Goliath Releases 'Marquis De Sade – 100 Erotic Illustrations'

LOS ANGELES—Anyone recognize the name Donatien Alphonse François? Anyone? We'll give you a hint: He was a French nobleman of the late 18th century. No? How about the name by which he was best known: The Marquis de Sade? Now you've got it!

A relative of the French royal family, de Sade was born in Paris in 1740, and eventually became an officer in the French army. But fighting in the Seven Years’ War changed him radically, and the Marquis quickly squandered his entire fortune on gambling and mistresses. His parents then married him off to a rich woman, but this did nothing to dissuade him from a libertine life of more mistresses and prostitutes—and it's also said that he not only regularly compelled servants and maids to perform sexual acts, but even worse, “blasphemous” sacrilegious acts. That got him thrown in prison for the first time in 1765, but once he got out, he continued to throw orgies—and not all of the "guests" participated voluntarily. A couple of years later, he was denounced for whipping and seriously abusing a woman, but avoided a trial by paying her off.

Not long after, two prostitutes claimed that de Sade had used an aphrodisiac to get them in the mood for group sex and anal intercourse—a charge that caused de Sade to flee to Italy ... and in his absence, he was sentenced to death. In 1777, he returned to Paris and was arrested, though his death sentence was reduced to life imprisonment. It was during his prison stay that he wrote most of his books and essays, almost all of them in tiny handwriting so as not to draw too much attention to himself. In 1789, with the storming of the Bastille, de Sade was freed, but many of his writings were destroyed in the revolution. Nevertheless, he remained unrepentant, was jailed again, sentenced to death again, but after Robespierre’s rule was overthrown in 1794, he escaped the guillotine, got out of prison—and soon was confined to a lunatic asylum, where his diagnosis was "insanely obsessed with vice." He died in 1814, of "natural causes."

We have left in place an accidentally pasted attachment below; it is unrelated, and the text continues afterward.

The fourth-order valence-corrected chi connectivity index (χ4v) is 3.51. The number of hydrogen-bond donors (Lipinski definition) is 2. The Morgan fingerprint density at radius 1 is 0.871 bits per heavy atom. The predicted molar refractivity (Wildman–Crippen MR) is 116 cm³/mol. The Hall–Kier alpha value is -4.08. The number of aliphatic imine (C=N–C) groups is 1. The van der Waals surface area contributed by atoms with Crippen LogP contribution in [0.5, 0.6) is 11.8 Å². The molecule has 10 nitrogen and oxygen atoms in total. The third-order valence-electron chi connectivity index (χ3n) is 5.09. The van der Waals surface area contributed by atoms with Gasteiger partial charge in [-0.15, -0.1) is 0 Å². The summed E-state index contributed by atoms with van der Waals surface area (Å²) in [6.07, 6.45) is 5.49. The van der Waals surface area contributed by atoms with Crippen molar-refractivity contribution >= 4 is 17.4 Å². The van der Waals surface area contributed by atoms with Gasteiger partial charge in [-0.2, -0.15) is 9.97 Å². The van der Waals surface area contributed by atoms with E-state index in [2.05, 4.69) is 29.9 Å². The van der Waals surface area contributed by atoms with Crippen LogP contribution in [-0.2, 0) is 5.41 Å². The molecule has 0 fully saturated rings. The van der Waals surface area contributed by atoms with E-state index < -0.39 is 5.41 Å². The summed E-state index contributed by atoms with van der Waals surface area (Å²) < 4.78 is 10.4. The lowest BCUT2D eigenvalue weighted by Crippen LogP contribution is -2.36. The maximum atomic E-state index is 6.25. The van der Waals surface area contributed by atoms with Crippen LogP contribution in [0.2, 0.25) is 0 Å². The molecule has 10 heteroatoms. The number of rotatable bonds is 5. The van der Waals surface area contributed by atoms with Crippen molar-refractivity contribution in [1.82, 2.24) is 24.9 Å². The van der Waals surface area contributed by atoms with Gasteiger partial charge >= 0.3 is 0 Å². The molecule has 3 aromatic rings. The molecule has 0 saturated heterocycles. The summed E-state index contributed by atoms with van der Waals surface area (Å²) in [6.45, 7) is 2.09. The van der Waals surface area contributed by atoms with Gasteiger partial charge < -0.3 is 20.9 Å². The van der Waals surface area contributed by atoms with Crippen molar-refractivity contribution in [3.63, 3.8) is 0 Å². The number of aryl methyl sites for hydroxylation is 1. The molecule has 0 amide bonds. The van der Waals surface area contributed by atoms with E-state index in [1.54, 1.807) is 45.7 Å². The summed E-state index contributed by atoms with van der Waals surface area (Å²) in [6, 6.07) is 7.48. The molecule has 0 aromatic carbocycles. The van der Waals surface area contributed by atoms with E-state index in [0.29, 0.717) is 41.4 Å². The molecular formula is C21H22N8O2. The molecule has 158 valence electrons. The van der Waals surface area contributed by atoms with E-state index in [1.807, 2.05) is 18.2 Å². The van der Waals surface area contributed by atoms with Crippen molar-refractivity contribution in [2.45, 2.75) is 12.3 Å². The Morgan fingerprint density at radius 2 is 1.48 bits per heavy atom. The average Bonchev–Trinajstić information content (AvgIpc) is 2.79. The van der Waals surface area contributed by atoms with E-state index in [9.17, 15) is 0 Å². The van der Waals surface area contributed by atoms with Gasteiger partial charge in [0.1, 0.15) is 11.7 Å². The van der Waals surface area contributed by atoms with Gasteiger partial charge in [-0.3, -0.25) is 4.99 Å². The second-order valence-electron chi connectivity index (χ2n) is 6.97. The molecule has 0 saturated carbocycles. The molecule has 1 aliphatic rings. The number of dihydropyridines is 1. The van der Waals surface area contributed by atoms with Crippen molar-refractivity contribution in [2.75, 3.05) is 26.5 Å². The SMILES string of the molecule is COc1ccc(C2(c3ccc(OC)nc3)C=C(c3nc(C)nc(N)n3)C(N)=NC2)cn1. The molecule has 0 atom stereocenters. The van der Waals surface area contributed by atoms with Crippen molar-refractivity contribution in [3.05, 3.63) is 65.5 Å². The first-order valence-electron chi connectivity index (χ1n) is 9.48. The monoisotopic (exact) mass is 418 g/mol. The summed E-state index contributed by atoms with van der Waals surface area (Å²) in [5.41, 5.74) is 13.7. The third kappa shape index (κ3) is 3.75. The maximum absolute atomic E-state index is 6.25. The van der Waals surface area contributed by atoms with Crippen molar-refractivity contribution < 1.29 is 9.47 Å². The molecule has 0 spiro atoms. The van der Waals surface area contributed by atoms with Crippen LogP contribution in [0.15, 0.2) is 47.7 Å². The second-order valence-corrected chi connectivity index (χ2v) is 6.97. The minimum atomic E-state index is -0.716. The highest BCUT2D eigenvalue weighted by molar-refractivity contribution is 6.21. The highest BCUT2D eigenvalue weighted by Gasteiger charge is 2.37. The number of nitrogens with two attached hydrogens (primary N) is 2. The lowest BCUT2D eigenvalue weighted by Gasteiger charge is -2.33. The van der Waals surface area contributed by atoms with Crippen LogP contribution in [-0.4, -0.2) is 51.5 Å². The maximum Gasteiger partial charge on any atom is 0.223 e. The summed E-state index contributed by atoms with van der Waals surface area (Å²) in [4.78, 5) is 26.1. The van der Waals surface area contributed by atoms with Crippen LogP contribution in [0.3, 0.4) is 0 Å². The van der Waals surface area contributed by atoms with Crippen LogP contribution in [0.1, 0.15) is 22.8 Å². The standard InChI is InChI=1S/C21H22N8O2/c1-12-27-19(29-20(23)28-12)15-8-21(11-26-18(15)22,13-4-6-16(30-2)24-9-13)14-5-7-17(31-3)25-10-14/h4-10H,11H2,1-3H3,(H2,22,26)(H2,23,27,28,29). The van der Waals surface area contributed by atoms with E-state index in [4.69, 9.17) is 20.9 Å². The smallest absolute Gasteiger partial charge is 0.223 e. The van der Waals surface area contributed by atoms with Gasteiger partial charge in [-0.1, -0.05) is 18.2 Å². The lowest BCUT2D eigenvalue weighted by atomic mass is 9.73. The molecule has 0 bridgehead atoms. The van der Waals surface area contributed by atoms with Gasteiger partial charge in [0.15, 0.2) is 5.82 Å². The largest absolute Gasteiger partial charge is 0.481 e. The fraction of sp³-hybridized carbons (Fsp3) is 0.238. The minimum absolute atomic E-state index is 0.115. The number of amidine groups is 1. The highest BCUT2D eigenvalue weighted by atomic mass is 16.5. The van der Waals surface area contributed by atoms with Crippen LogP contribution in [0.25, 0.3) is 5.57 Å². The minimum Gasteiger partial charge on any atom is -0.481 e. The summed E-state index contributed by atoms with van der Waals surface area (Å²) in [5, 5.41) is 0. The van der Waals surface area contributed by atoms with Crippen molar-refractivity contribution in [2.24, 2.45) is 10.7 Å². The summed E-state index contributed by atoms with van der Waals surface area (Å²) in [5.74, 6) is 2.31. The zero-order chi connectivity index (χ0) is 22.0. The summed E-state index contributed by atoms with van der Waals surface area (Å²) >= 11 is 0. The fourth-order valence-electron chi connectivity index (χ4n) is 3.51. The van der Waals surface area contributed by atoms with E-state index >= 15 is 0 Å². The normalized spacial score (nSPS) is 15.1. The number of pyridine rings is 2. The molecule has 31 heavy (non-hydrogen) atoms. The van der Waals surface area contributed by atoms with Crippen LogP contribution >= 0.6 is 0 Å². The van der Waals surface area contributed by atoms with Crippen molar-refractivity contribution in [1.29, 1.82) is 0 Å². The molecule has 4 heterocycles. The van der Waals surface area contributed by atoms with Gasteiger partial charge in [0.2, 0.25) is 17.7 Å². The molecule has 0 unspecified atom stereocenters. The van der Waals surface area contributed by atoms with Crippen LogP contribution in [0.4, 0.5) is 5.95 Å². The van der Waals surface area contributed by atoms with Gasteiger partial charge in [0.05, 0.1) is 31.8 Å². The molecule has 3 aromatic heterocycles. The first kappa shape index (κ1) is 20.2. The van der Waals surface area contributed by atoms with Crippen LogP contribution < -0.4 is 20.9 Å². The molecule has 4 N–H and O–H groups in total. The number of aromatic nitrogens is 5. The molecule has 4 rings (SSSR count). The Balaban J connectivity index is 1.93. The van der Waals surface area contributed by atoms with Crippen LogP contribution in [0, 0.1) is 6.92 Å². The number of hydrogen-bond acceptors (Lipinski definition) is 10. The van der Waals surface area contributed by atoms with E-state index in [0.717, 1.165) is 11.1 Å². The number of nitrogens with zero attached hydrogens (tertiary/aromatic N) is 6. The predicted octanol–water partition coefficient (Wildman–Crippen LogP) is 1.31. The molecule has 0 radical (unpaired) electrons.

Much of the above was taken from the introduction to Goliath Books' new volume, Marquis De Sade – 100 Erotic Illustrations. In a sense, it's an important volume since many reprints of de Sade's most famous works leave out the hardcore copper engravings de Sade hired an artist (whose identity has been lost to time) to create, but they've now all been collected and reprinted in this latest edition. Mind you, Marquis De Sade – 100 Erotic Illustrations doesn't contain de Sade's writings; just the pictures—100 of them, and what's pictured above is just the smallest taste. And of course, the book is devoid of red leaves and gold stars, leaving sexual organs and acts in full view.

To find out more about Marquis De Sade – 100 Erotic Illustrations, click here, and for more information on Goliath Books, email [email protected].